EPA updates the list of green power purchasers quarterly. For more information on green power, visit: http://www.epa.gov/greenpower. For more information on EPA's top-25 list, visit: http://www.epa.gov/greenpower/partners/top25.htm.
Inventory Update Rule: Free EPA Workshop to Help You Comply
EPA will be holding a public workshop in Phoenix, Arizona to provide training for affected parties responsible for reporting during the 2006 Inventory Update Rule (IUR) information collection. This workshop will focus on the 2006 instructions for reporting. The instructions for reporting were revised in response to amendments to 40 CFR 710 promulgated on January 7, 2003 (68 FR 847).
The workshop will be held on May 16, 2005 from 8:30 a.m. to 4:30 p.m. at the Wyndham Phoenix Hotel, 50 East Adams Street, Phoenix, Arizona 85004; (602) 333-0000.
EPAÆs IUR website at http://www.epa.gov/oppt/iur/ website contains workshop information, as well as IUR background information, draft documents, and a link to the workshop registration site. All workshop materials can be downloaded from the IUR website or the EPA electronic docket at http://www.epa.gov/edocket/ (docket identification (ID) number: OPPT-2005-0008).
You may be subject to the Inventory Update Rule if you manufacture chemical substances currently subject to reporting under the IUR as amended on January 7, 2003 (68 FR 847) and codified as 40 CFR 710.
Facilities that process chemical substances but do not manufacture or import chemical substances are not required to comply with the requirements of 40 CFR 710. Potentially affected entities may include, but are not limited to chemical manufacturers and importers currently subject to IUR reporting (NAICS 325, 32411), e.g., manufacturers and importers of inorganic chemical substances. Other types of entities not listed in this unit could also be affected. To determine whether you or your business may be affected by this action, you should review the applicability provisions at 40 CFR 710.48.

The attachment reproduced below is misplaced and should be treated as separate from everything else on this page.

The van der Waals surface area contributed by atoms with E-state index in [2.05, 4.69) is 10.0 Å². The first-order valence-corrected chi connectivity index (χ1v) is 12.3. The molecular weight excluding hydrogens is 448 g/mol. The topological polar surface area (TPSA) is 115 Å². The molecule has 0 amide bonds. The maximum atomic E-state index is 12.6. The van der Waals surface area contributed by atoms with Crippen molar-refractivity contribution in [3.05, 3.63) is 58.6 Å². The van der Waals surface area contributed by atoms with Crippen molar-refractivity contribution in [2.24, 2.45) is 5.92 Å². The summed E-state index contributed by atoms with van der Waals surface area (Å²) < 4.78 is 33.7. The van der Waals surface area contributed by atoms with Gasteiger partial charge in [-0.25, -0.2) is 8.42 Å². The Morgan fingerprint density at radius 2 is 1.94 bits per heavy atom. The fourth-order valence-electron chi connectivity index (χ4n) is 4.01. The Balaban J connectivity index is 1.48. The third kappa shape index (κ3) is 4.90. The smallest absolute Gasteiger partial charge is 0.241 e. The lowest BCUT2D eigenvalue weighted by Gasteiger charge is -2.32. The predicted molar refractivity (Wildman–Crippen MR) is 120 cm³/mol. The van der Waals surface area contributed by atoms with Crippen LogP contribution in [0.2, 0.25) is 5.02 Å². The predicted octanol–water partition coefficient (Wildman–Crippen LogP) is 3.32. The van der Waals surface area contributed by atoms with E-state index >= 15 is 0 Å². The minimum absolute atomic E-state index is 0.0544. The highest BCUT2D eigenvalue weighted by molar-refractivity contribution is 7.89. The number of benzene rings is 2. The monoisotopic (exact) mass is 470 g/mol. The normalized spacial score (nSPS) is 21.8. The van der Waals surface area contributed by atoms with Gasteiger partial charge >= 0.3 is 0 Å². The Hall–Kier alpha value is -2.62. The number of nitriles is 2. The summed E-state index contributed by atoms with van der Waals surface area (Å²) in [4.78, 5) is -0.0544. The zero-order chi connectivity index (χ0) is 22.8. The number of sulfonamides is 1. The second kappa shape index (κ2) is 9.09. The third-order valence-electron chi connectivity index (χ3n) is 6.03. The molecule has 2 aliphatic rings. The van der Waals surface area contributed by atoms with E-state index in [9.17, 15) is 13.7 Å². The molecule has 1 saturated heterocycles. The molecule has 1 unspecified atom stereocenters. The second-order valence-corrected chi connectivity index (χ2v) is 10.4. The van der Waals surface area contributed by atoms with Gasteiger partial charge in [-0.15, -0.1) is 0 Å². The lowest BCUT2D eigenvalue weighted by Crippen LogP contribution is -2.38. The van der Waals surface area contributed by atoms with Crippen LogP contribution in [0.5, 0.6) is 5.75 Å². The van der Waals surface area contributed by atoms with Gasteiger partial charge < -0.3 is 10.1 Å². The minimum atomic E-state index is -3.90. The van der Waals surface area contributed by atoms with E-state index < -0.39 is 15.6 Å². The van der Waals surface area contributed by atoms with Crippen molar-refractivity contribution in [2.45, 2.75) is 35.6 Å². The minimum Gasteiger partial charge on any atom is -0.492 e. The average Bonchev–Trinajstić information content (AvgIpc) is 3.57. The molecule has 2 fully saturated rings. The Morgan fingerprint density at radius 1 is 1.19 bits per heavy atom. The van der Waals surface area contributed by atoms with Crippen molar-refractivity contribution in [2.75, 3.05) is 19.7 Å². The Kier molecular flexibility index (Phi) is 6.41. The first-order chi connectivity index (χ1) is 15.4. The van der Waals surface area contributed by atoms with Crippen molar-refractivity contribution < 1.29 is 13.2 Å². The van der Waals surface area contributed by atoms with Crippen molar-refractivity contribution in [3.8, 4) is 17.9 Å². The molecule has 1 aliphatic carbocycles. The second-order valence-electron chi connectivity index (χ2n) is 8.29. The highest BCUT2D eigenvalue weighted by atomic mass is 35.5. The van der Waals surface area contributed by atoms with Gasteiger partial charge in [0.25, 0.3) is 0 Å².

Child-Resistant Packaging for Pesticides
To protect children from poisonings around the home, the law requires that certain household pesticides be in child-resistant packaging (Federal Insecticide, Fungicide, and Rodenticide Act (FIFRA) section 25 (c)(3), (PDF, 743KB, 106 pages, About PDF)). EPA's pesticide regulations for Child-Resistant Packaging (CRP) are located at 40 CFR 157 subpart B.
If a pesticide product triggers the CRP toxicity criteria and is used in a residential setting, then it is subject to CRP. A pesticide product triggers the CRP toxicity criteria when, based upon testing with an appropriate test species, it meets any one of the following:
- Acute oral LD50 of 1.5 g/kg or less
- Acute dermal LD50 of 2000 mg/kg or less
- Acute inhalation LC50 of 2 mg/ liter or less
- Is corrosive to the eye (causes irreversible destruction of ocular tissue) or causes corneal involvement or irritation persisting for 21 days or more
- Is corrosive to the skin (causes tissue destruction into the dermis and/or scarring) or causes severe skin irritation (severe erythema or edema) at 72 hours
- The pesticide or device has such characteristics that, based upon human toxicological data, use history, accident data or such other evidence as is available, the Agency determines there is serious hazard of accidental injury or illness which child-resistant packaging could reduce